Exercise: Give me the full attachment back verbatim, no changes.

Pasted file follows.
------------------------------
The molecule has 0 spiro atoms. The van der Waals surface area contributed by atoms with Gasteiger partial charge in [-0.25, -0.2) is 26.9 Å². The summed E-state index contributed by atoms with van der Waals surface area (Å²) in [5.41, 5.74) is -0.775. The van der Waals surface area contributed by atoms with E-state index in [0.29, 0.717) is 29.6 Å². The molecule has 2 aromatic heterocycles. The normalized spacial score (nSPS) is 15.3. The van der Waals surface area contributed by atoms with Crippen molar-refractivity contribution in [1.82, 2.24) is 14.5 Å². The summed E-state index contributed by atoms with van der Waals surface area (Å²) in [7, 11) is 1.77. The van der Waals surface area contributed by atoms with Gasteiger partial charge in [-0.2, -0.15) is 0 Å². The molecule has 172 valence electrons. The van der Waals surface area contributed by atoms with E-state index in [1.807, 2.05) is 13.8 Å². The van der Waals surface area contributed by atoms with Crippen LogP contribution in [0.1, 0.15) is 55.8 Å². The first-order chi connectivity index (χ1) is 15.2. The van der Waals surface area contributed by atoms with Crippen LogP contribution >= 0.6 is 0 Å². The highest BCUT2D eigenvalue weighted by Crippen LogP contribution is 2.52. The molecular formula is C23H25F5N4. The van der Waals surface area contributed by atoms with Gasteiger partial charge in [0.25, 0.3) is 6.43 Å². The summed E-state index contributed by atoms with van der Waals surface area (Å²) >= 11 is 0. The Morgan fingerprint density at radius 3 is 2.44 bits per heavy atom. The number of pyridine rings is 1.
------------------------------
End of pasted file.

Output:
The molecule has 0 spiro atoms. The van der Waals surface area contributed by atoms with Gasteiger partial charge in [-0.25, -0.2) is 26.9 Å². The summed E-state index contributed by atoms with van der Waals surface area (Å²) in [5.41, 5.74) is -0.775. The van der Waals surface area contributed by atoms with E-state index in [0.29, 0.717) is 29.6 Å². The molecule has 2 aromatic heterocycles. The normalized spacial score (nSPS) is 15.3. The van der Waals surface area contributed by atoms with Crippen molar-refractivity contribution in [1.82, 2.24) is 14.5 Å². The summed E-state index contributed by atoms with van der Waals surface area (Å²) in [7, 11) is 1.77. The van der Waals surface area contributed by atoms with Gasteiger partial charge in [-0.2, -0.15) is 0 Å². The molecule has 172 valence electrons. The van der Waals surface area contributed by atoms with E-state index in [1.807, 2.05) is 13.8 Å². The van der Waals surface area contributed by atoms with Crippen LogP contribution in [0.1, 0.15) is 55.8 Å². The first-order chi connectivity index (χ1) is 15.2. The van der Waals surface area contributed by atoms with Crippen LogP contribution >= 0.6 is 0 Å². The highest BCUT2D eigenvalue weighted by Crippen LogP contribution is 2.52. The molecular formula is C23H25F5N4. The van der Waals surface area contributed by atoms with Gasteiger partial charge in [0.25, 0.3) is 6.43 Å². The summed E-state index contributed by atoms with van der Waals surface area (Å²) >= 11 is 0. The Morgan fingerprint density at radius 3 is 2.44 bits per heavy atom. The number of pyridine rings is 1.